Toronto – Following a century-long tradition, some 60,000 birders will venture out across North America to participate in the single longest-running and most popular wildlife census in the Americas between December 14, 2012 and January 5, 2013.
Not only is it a great opportunity to get outside with friends, this volunteer initiative gathers indispensable data revealing trends in bird populations.
In Ontario alone, there are more than 120 registered counts this year, with Ontario Nature member groups organizing nearly half of them.
The hordes of citizen scientists will venture out to 24-kilometre diameter circles as far north as Thunder Bay, Ottawa to the east and Point Pelee to the south. The counts are conducted over a 24-hour period and volunteers are assigned specific routes.
Christmas Bird Counts have always been open to birders of all levels and, starting this year, there is no fee to participate.
The data collected allow researchers and conservation organizations to study the health of birds across North America. Armed with this information, groups like Ontario Nature can set priorities for bird conservation.
Counts in the 1980s revealed a drastic decline in the number of American black ducks, triggering much-needed conservation initiatives.
“With the Christmas Bird Counts, citizen scientists are effectively tracking bird populations and ranges,” says John Urquhart, Ontario Nature’s conservation science manager. “This is a cost-effective way for conservation organizations to identify trends so we can undertake conservation work where it’s needed most.”
The Christmas Bird Count tradition dates back to 1900 when American ornithologist, Frank Chapman, suggested an alternative to the once popular annual Christmas hunt where teams competed to see who could shoot the most birds and small game. Chapman proposed that people record — rather than shoot — birds. That first year, 27 people counted birds at 25 locations.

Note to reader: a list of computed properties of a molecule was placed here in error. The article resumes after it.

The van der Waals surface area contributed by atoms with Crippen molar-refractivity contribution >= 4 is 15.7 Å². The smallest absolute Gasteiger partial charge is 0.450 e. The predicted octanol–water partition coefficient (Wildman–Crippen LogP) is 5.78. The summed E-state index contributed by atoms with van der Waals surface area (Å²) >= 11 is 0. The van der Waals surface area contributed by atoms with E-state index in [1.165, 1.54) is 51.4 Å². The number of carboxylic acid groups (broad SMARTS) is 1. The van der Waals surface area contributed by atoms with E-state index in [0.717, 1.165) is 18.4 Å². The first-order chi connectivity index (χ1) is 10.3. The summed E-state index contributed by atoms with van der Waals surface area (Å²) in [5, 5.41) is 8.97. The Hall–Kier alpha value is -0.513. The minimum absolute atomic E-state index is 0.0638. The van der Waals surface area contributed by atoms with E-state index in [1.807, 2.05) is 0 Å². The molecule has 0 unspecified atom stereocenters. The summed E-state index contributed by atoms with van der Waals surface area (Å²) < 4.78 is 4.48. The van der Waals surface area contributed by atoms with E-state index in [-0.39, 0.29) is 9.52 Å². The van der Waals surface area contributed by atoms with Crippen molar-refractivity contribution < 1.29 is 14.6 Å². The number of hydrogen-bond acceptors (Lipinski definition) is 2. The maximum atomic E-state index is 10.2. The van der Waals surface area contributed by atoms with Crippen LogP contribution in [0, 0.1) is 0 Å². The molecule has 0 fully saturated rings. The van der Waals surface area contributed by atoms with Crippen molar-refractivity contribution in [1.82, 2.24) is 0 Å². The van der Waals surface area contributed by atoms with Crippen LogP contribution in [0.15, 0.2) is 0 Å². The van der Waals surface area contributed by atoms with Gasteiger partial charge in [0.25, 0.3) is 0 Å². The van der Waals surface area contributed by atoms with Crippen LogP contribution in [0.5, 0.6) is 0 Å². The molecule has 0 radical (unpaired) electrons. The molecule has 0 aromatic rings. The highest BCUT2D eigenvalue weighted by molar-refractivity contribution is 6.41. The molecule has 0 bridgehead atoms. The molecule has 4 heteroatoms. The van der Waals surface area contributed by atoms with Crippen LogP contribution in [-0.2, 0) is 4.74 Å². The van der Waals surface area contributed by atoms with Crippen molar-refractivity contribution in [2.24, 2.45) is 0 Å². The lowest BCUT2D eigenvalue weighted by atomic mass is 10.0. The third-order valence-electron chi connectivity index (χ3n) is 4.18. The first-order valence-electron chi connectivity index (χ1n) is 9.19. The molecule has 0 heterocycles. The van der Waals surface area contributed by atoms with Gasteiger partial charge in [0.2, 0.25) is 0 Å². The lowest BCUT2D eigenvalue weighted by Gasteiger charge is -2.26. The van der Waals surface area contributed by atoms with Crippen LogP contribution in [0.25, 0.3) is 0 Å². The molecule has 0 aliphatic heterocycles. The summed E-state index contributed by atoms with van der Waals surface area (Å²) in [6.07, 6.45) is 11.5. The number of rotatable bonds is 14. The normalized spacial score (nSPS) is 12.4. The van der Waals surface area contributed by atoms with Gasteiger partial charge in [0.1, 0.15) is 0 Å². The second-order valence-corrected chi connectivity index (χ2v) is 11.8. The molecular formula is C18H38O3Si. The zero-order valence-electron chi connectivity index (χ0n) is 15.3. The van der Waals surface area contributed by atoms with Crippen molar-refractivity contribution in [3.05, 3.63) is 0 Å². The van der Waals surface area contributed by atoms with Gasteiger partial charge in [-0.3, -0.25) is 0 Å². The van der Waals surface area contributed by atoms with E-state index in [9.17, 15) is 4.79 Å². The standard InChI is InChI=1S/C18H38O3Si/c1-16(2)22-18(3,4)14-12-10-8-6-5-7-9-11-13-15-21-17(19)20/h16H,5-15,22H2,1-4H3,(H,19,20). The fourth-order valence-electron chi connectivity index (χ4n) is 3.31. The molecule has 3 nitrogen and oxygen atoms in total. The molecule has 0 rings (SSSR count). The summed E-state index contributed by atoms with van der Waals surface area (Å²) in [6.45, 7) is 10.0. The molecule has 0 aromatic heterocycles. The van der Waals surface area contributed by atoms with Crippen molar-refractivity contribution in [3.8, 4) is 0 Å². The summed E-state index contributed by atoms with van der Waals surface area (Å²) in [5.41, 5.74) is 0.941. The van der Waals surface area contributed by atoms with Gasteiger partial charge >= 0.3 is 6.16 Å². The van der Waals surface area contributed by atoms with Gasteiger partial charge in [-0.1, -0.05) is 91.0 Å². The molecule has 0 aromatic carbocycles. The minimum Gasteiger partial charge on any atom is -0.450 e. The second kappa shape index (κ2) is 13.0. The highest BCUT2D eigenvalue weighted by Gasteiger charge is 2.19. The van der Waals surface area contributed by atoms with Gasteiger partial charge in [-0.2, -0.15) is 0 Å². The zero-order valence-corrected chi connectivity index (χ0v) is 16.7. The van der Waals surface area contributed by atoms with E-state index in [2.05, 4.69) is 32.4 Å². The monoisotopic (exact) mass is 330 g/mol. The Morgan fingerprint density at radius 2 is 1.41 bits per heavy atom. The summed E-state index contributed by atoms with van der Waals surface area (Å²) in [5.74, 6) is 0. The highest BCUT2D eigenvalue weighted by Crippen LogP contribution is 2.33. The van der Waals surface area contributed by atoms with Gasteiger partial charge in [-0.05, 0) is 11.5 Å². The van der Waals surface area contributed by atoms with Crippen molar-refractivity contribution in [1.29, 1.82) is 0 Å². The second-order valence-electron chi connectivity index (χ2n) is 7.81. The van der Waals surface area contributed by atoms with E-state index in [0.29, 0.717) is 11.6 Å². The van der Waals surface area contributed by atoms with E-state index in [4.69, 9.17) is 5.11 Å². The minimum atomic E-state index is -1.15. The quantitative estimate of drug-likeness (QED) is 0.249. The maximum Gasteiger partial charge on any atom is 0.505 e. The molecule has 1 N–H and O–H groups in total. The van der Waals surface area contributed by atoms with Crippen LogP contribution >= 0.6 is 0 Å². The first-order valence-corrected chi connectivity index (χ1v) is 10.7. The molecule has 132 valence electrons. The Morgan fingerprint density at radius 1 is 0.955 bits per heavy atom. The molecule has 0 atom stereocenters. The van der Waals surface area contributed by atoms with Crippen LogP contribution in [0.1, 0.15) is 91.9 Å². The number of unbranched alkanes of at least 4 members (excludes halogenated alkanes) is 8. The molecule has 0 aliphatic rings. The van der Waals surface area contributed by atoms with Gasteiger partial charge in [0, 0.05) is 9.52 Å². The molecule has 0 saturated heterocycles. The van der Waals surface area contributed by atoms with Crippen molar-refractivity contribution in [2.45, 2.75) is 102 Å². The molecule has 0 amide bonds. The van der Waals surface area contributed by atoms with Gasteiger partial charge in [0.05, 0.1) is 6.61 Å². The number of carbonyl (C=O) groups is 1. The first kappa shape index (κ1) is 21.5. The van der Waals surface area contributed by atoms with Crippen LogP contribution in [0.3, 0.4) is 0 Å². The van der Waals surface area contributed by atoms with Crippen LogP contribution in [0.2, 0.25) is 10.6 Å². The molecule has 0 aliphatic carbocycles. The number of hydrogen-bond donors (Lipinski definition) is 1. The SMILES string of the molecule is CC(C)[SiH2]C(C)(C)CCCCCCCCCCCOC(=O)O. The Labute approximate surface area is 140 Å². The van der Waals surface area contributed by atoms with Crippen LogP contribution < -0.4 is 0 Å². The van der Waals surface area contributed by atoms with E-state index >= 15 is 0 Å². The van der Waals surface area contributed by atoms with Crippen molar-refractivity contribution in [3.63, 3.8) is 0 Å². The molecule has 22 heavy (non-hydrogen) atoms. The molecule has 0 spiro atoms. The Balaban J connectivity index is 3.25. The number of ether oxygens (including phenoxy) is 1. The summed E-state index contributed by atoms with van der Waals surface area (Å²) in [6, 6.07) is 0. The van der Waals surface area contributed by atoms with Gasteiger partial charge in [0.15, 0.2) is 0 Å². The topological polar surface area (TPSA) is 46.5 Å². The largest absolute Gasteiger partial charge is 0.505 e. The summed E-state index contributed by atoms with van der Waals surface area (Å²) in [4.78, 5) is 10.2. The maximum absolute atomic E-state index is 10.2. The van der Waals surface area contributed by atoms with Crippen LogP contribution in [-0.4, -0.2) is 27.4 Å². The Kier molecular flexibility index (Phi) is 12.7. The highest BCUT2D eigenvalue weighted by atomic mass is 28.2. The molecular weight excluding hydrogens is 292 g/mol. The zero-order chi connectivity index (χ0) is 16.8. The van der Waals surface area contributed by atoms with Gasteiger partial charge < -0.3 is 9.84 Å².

The idea took off and there are now close to 500 counts across Canada with each province and territory represented. The number of participants continues to grow year after year. Last year, an astounding 63,000 volunteers counted more than 60 million birds.
For a full list of the Ontario Nature member groups that are holding bird counts and when, please visit www.ontarionature.org/cbc.
- Analysis of the 2009 count revealed the dramatic impact that climate change has had on birds across the continent and the spread of West Nile virus.
- Christmas Bird Counts reveal not only population declines, but also success stories. Last year, the Ottawa Field Naturalists tallied record numbers of American robins (253), Cooper’s hawks (6) and merlins (3).
- A new record was set for red-breasted merganser at 94,730 last year up from 30,420 at the 107th count.
- Ontario Nature member groups that have held the longest running Christmas Bird Counts: Nature London (102 years), Hamilton Naturalists (85+), Durham Region Field Naturalists (58), Midland Pentanguishene Field Naturalists Club (50), Mississippi Valley Field Naturalists (62).
- There was a new record with 2,248 counts last year, including 410 in Canada.
- Last year there were 114 counts in Ontario, with 2,622 observers.
- The count at Long Point tallied 111 species, the largest number for any count in Ontario.
- Red-bellied woodpeckers are showing a continued range expansion.